Cutting the Creative Cloud subscription price 40 percent to $30 a month is a big draw -- but what'll happen at full price? Also: Photoshop and Illustrator get Retina support.
Apparently Adobe Systems can persuade skeptics that its Creative Cloud subscription plan is worthwhile -- as long as the price is right.
That's one finding from a survey by CNET and analyst firm Jefferies this month. Nearly half of the 525 respondents already are subscribers, and of them, 59 percent said deeply discounted introductory pricing was a "major" influence in signing up for the Creative Cloud.
The Creative Cloud subscription is a monumental change to Adobe's business. Instead of persuading customers to buy perpetual licenses to Photoshop, Illustrator, Premiere Pro, Edge, and other members of the Creative Suite (CS), the company is pushing a subscription that grants customers access to all that and more for $50 a month for a one-year commitment. To get buyers on board, Adobe cut the price to $30 a month.
Creative Cloud customers also get software updates when they're done, not when the next full CS version arrives. Today, subscribers will get a hot, new feature: support for Apple's high-resolution Retina display in Photoshop and Illustrator, though Adobe said it'll also bring that to traditional customers. Adobe plans to detail more Creative Cloud news at an online event at 10 a.m. PT tomorrow.
Subscription pricing means more predictable revenue for Adobe and, potentially, easier sales once a customer is on board. And as happened with its shift from individual products to the Creative Suite a few years ago, Adobe is trying to convince people to pay for the full suite of its software, not cheaper options with more limited collections. That many are positive about it at the $30 monthly price is encouraging, but it remains to be seen how hard Adobe's revenue will be hurt by diminishing of up-front licensing payments and how popular the subscription will be at $50 a month.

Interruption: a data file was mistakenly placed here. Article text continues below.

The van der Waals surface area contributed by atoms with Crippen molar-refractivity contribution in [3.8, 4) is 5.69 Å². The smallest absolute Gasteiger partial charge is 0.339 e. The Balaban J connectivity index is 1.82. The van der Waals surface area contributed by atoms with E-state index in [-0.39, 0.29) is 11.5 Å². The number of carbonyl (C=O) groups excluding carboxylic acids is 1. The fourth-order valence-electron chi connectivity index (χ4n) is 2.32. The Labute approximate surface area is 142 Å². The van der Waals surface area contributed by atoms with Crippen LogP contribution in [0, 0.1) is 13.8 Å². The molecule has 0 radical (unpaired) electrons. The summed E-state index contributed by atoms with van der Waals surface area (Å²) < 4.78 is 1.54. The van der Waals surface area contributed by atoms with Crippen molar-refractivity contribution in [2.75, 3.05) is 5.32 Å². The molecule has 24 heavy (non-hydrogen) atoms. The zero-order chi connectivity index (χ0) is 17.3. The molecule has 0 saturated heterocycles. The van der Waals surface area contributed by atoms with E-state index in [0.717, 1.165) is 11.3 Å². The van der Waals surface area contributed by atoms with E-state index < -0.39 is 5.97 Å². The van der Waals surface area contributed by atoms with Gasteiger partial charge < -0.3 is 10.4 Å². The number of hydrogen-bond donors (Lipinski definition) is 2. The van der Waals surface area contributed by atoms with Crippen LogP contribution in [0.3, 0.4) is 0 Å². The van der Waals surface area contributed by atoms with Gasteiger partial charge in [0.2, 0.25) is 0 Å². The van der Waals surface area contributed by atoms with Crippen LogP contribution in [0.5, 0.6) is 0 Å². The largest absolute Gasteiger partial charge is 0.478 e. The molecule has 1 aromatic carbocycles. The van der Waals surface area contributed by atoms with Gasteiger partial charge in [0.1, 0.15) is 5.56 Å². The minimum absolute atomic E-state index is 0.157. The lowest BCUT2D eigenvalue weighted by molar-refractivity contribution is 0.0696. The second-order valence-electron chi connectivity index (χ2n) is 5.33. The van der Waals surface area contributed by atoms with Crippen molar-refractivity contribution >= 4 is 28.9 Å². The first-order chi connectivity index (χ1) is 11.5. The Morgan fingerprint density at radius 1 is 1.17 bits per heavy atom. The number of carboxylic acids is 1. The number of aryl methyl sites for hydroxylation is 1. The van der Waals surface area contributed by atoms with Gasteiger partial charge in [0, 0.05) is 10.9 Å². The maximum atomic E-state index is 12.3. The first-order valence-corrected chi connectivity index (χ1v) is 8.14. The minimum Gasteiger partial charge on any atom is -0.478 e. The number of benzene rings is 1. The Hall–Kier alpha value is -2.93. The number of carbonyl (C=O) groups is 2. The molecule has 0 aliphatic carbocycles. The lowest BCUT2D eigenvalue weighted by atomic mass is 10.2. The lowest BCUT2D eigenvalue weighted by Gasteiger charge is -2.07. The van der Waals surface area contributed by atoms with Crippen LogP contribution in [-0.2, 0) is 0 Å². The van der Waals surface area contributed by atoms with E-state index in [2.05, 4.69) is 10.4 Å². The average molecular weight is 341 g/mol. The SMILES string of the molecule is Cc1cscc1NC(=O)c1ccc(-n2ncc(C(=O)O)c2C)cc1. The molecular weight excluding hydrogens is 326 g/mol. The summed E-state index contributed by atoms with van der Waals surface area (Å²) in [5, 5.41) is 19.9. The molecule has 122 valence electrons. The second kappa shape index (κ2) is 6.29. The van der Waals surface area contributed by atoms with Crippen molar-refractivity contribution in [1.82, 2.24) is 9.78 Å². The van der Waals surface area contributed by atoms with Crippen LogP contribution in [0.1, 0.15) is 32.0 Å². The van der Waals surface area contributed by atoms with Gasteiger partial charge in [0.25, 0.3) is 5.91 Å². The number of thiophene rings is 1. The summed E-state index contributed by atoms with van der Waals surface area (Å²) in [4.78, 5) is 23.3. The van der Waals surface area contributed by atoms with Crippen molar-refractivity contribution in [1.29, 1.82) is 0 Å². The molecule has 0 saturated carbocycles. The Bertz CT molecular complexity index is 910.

The company has a lot of persuading to do. A March survey by Jefferies and CNET showed 41 percent of respondents held negative views of the Creative Cloud, 27 percent of people were neutral, and 32 percent were positive.
And there's still worry. "I don't believe small studios can afford to pay for the cloud and don't like the idea of being held hostage -- especially if prices go up year after year," one respondent to the December survey commented.
Of those who haven't upgraded to CS6 or the Creative Cloud, 61 percent said they didn't know what they'd do. For those with concrete plans, though, 30 percent said they planned to upgrade to CS6 products, and 11 percent said they planned to upgrade to the subscription.
When Creative Cloud customers stop paying, the software stops working. Accounts can be reactivated if necessary, and Adobe also offers a $75-per-month plan for those who want to commit to only a month at a time.
The pricing has won others over, though. Another respondent commented: